HONG KONG (AP) — The lesbian daughter of a flamboyant Hong Kong tycoon who publicly offered millions of dollars to any man who could woo her into marriage appealed to her father in an open letter published Wednesday to accept her for who she is.
Cecil Chao made world headlines in 2012 when he tried to find a man who could successfully win his daughter, Gigi Chao, away from her partner by offering 500 million Hong Kong dollars ($65 million), an offer that a Malaysian newspaper who interviewed him last week said he has doubled.
In a letter to her father published Wednesday by two Hong Kong newspapers, Gigi Chao said she knows it’s “difficult for you to understand, let alone accept” how she could be romantically attracted to a woman.
The tycoon made his offer after learning that his daughter had eloped with her partner, Sean Eav, to France, where they had a church blessing. While Hong Kong decriminalized homosexuality in 1991, it does not legally recognize same-sex marriage.
Gigi Chao, 34, added that “it would mean the world to me if you could just not be so terrified of her, and treat her like a normal, dignified human being.” She confirmed to the AP that she wrote the letter.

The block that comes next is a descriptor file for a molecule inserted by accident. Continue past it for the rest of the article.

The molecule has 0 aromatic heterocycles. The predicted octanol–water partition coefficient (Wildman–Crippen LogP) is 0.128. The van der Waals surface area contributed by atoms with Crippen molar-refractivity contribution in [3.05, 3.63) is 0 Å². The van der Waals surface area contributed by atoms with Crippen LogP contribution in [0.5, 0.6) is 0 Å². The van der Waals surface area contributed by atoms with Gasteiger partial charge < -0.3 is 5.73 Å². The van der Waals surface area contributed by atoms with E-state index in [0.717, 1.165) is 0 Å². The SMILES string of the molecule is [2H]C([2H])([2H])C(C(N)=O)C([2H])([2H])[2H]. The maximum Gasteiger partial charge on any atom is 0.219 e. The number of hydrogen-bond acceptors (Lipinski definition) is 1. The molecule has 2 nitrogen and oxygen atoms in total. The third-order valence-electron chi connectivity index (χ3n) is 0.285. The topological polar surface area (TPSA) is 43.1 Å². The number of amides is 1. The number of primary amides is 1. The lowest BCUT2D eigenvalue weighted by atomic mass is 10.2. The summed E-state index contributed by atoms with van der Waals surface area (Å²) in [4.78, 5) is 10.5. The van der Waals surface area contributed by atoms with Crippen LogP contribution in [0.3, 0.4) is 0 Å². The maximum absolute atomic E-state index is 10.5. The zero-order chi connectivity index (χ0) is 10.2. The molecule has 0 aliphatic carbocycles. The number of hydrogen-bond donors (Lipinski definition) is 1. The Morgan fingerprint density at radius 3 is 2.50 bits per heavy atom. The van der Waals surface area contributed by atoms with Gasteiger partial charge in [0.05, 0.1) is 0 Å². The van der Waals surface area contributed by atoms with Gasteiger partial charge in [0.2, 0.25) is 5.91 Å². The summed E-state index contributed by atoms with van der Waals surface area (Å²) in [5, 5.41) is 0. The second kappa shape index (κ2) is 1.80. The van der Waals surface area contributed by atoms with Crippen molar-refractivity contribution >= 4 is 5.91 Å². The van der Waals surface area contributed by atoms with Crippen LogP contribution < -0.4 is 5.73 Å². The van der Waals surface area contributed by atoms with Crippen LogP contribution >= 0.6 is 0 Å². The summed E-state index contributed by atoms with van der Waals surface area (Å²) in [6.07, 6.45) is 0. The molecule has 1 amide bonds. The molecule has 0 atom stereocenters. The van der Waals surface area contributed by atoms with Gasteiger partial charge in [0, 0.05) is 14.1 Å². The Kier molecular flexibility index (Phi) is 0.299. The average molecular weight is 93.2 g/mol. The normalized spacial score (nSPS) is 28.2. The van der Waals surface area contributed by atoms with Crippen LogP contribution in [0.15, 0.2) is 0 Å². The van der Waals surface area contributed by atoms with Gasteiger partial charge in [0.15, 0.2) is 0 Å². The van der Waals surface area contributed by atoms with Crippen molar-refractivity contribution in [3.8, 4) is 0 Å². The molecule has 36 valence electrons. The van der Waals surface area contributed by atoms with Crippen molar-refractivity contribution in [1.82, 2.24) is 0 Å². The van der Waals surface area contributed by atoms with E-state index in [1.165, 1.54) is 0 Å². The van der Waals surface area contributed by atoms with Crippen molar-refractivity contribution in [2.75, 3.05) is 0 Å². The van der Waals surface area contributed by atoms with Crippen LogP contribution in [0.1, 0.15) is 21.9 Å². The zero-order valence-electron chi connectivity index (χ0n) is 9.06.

She added, “I will always forgive you for thinking the way you do, because I know you think you are acting in my best interests.”
Sacha Baron Cohen, the actor behind “Borat,” is reportedly working on a movie inspired by the tycoon’s proposal, according to Hollywood trade publications.
Cecil Chao, who made his fortune as a Hong Kong property developer, has a reputation for being a playboy with a love for Rolls-Royces. He once claimed to have had 10,000 girlfriends but has never married. Gigi Chao is one of his three children by three different women.
The South China Morning Post, one of the newspapers that published the letter, reported last week that since her father went public with his offer, she has received “strange” phone calls from would-be suitors, and that most open by saying, “I want to be a billionaire!”
Copyright 2014 The Associated Press. All rights reserved. This material may not be published, broadcast, rewritten or redistributed.